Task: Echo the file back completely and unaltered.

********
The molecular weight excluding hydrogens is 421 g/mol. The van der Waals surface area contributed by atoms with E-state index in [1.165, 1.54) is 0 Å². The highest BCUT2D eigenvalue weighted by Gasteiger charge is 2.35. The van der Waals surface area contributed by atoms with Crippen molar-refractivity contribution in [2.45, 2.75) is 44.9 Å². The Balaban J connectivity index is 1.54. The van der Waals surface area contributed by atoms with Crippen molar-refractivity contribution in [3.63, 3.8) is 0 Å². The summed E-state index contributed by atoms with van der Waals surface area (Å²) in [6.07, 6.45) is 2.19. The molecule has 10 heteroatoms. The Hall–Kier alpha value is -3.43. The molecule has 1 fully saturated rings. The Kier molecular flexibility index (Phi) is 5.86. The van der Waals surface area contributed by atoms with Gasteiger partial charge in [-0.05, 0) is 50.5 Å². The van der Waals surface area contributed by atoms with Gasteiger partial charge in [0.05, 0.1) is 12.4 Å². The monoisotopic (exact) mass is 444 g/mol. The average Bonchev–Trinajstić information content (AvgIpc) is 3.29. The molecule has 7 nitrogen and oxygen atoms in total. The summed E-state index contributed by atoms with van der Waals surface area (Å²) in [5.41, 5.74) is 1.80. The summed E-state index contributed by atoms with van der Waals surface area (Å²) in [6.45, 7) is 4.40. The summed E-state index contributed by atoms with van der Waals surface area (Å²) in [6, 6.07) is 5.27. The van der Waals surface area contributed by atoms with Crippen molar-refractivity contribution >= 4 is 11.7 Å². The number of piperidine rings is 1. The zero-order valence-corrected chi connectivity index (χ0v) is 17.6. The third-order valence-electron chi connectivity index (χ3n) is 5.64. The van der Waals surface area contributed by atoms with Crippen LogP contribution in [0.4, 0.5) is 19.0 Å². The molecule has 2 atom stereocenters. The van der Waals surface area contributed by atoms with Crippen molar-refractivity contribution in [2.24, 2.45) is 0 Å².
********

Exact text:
The molecular weight excluding hydrogens is 421 g/mol. The van der Waals surface area contributed by atoms with E-state index in [1.165, 1.54) is 0 Å². The highest BCUT2D eigenvalue weighted by Gasteiger charge is 2.35. The van der Waals surface area contributed by atoms with Crippen molar-refractivity contribution in [2.45, 2.75) is 44.9 Å². The Balaban J connectivity index is 1.54. The van der Waals surface area contributed by atoms with Crippen molar-refractivity contribution in [3.63, 3.8) is 0 Å². The summed E-state index contributed by atoms with van der Waals surface area (Å²) in [6.07, 6.45) is 2.19. The molecule has 10 heteroatoms. The Hall–Kier alpha value is -3.43. The molecule has 1 fully saturated rings. The Kier molecular flexibility index (Phi) is 5.86. The van der Waals surface area contributed by atoms with Gasteiger partial charge in [-0.05, 0) is 50.5 Å². The van der Waals surface area contributed by atoms with Gasteiger partial charge in [0.05, 0.1) is 12.4 Å². The monoisotopic (exact) mass is 444 g/mol. The average Bonchev–Trinajstić information content (AvgIpc) is 3.29. The molecule has 7 nitrogen and oxygen atoms in total. The summed E-state index contributed by atoms with van der Waals surface area (Å²) in [5.41, 5.74) is 1.80. The summed E-state index contributed by atoms with van der Waals surface area (Å²) in [6.45, 7) is 4.40. The summed E-state index contributed by atoms with van der Waals surface area (Å²) in [6, 6.07) is 5.27. The van der Waals surface area contributed by atoms with Crippen molar-refractivity contribution >= 4 is 11.7 Å². The number of piperidine rings is 1. The zero-order valence-corrected chi connectivity index (χ0v) is 17.6. The third-order valence-electron chi connectivity index (χ3n) is 5.64. The van der Waals surface area contributed by atoms with Crippen LogP contribution in [0.4, 0.5) is 19.0 Å². The molecule has 2 atom stereocenters. The van der Waals surface area contributed by atoms with Crippen molar-refractivity contribution in [2.24, 2.45) is 0 Å².